Alexander Hamilton, author of The Federalist Papers, was a champion of American democracy, yet he wasn’t quite sure that the average American should be trusted to decide who should become President of the United States. Hamilton believed it was far better for people simply to vote for informed, knowledgeable and wise people who could then be trusted to choose the President. He was, therefore, a champion of the Electoral College, a body whose role was to make sure that the American people didn’t make a mistake. Rather than directly electing the President by popular vote, voters actually vote for electors representing a certain candidate, and it is those electors sitting as the Electoral College who actually elect the President. I suspect most Americans today would be surprised to learn that those electors are not required to vote for the person they were elected to represent. Rather, they are supposed to vote for the person they think would make the best President (in other words, they are to serve the common good). In practice, of course, electors these days always vote for the person they were elected to represent. And the Electoral College does serve another function, which is to balance out the power dynamic between more populated states and smaller ones. Nevertheless, the Electoral College system owes its existence, at least in part, to the fact that some of the drafters of the Constitution were a little uncomfortable leaving the selection of the President up to the sum total of the votes of the average guys on the street, who might choose someone based on, well, a less sensible set of criteria.
So why am I going on about Alexander Hamilton and the Electoral College? Well, more and more it seems to me that Hamilton’s discomfort with leaving the Presidency in the direct hands of the American electorate was perhaps founded on a fear that has become all too true: that politicians, in an effort to insure that they get re-elected, will stop exercising genuine leadership and instead simply become people who enact the narrative that they perceive to be held by the majority of their constituents. In the modern era of instant polling and information collection, those who exercise leadership in government are not only able to keep their fingers on the pulse of the voters back home, but on just about every other vital sign, as well. And this ability, it seems to me, coupled with a culture that says the most important thing is to get re-elected the next time around, leads to an abandonment of principled leadership. The biggest mark of this abandonment is the infamous flip-flop: when a politician changes his or her position (sometimes a position held consistently for years) because the polls are saying that the position is no longer as popular.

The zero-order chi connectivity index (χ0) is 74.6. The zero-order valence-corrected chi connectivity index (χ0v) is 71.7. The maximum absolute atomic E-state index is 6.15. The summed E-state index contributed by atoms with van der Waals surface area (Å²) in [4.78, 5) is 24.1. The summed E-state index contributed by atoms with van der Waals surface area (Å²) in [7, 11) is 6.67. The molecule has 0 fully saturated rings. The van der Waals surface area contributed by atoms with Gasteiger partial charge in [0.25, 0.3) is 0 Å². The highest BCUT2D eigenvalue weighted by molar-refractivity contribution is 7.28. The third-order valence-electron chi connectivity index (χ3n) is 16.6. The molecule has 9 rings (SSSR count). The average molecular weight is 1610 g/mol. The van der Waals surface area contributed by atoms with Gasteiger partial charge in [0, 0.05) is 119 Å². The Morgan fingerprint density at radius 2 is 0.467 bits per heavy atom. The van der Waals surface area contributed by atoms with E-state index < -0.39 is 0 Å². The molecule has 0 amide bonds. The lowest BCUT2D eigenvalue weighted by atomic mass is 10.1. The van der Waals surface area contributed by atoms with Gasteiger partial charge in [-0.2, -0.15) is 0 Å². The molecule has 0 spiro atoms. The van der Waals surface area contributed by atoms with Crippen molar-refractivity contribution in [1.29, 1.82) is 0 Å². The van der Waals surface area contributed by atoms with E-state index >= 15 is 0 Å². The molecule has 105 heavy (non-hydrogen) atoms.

The flip-flop is often justified on the basis of service to the public: if my job is to serve my constituents, then I should understand what most of them want me to do, and then do that. After all, I am their representative, right? No. That is not what servant leadership is about. And neither politicians nor voters should assume that it is.
Leadership is about having a vision, rooted in a set of core values and principles, and doing all that you can do to make that vision a reality. And the desire to make that vision a reality comes from the conviction that the vision itself serves the greater good of those whom you are called to lead.
There is an episode in Mark’s Gospel in which two of Jesus’ disciples ask Jesus to give them positions of privilege: “Grant us to sit, one at your right hand and one at your left, in your glory.” The other 10 disciples hear this request, and they start arguing.